Nathan: Yeah, so it’s a little easier now as an independent company or even as part of Nikon several years ago it became a little easier for us to talk to these OEMs. Some time ago Nikon owned LK Metrology that manufactures CMMs in the UK. Once that Branch split off from Nikon, it started to become easy for us to talk to some of these other OEMs. So, we’re working with the likes of l Helmel and Wenzel and even Mitutoyo overseas. Now as an independent company, it’s become very easy to talk to these people because we’re not selling a competing CMM frame. Only offering them software. We don’t have any other competing products. They all have their own software as well but, you could imagine these people that are manufacturing CMMs are really interested in selling the CMM frame and a lot of times they’re giving away their software for almost nothing, in order to sell their CMM frame.
Allen: Maybe even at a loss?
Nathan: Right! When they have a customer that comes to them and demands that they want to buy a CMM, but it has to come with CMM manager because this customer has already used CMM Manager for years on maybe three or four other pieces of equipment. It makes it a lot easier now for these OEMs that are cooperating and working with QXsoft to also offer CMM manager into their portfolio.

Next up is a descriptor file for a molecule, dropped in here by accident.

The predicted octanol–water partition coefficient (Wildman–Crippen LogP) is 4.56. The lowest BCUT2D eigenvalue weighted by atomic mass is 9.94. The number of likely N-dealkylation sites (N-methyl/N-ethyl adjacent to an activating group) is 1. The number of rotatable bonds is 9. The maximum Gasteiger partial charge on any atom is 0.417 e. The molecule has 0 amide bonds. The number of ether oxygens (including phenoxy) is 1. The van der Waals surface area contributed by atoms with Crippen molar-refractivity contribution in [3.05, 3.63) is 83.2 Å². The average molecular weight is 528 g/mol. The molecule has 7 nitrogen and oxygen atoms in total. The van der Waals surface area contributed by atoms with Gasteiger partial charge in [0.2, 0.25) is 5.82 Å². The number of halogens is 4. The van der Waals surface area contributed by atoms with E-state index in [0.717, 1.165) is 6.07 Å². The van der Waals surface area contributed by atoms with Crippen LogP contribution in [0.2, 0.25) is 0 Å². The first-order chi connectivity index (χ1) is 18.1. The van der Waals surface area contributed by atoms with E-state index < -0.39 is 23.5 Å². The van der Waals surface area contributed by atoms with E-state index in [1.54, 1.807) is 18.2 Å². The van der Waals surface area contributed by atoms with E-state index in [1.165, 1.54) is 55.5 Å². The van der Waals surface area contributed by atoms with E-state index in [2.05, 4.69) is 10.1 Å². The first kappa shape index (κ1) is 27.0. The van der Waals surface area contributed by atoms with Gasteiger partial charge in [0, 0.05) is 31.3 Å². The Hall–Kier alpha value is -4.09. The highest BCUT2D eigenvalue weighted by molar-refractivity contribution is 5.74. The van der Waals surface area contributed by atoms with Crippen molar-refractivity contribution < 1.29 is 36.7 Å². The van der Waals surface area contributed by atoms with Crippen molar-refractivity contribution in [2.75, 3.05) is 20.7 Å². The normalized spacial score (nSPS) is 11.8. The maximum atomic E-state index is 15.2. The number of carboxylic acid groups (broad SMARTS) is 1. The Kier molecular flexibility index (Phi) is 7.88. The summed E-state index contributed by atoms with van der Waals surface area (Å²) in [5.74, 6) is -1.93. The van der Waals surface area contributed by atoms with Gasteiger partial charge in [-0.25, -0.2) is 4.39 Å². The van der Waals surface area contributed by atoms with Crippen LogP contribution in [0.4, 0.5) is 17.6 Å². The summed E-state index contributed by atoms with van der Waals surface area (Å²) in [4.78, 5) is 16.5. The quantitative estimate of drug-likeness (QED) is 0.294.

Allan: Sure. I’m not trying to make an assumption here. But if they feel that this CMM manager can provide an easier start up, faster starting point, and faster learning curve. They can get the machines up and running faster. Then they would probably be excited to sell them that over their own proprietary software.
Nathan: Yeah, we have several, at least a couple, OEM’s that we work with that are still stuck with these old text-based programming languages. Primarily DMIS that have pretty steep learning curves and that can be very powerful pieces of software. But again, for the types of shops that we deal with and customers that we deal with. Where you’ve got a guy that maybe is running some piece of manufacturing equipment one day or one hour and then running the CMM the next hour. Having those types of overly powerful, overly complicated applications don’t do those types of customers any service at all. Because you want somebody to walk from one system to another system. Inspection systems, but also these people are typically working in some sort of manufacturing environment where they’re operating manufacturing equipment as well. So having that one piece of software where they can jump back and forth from one system to another and having a piece of software that is very approachable and much easier to use when you’re not using it on a daily basis. You can walk away for a month and walk right back up to it and immediately operate it.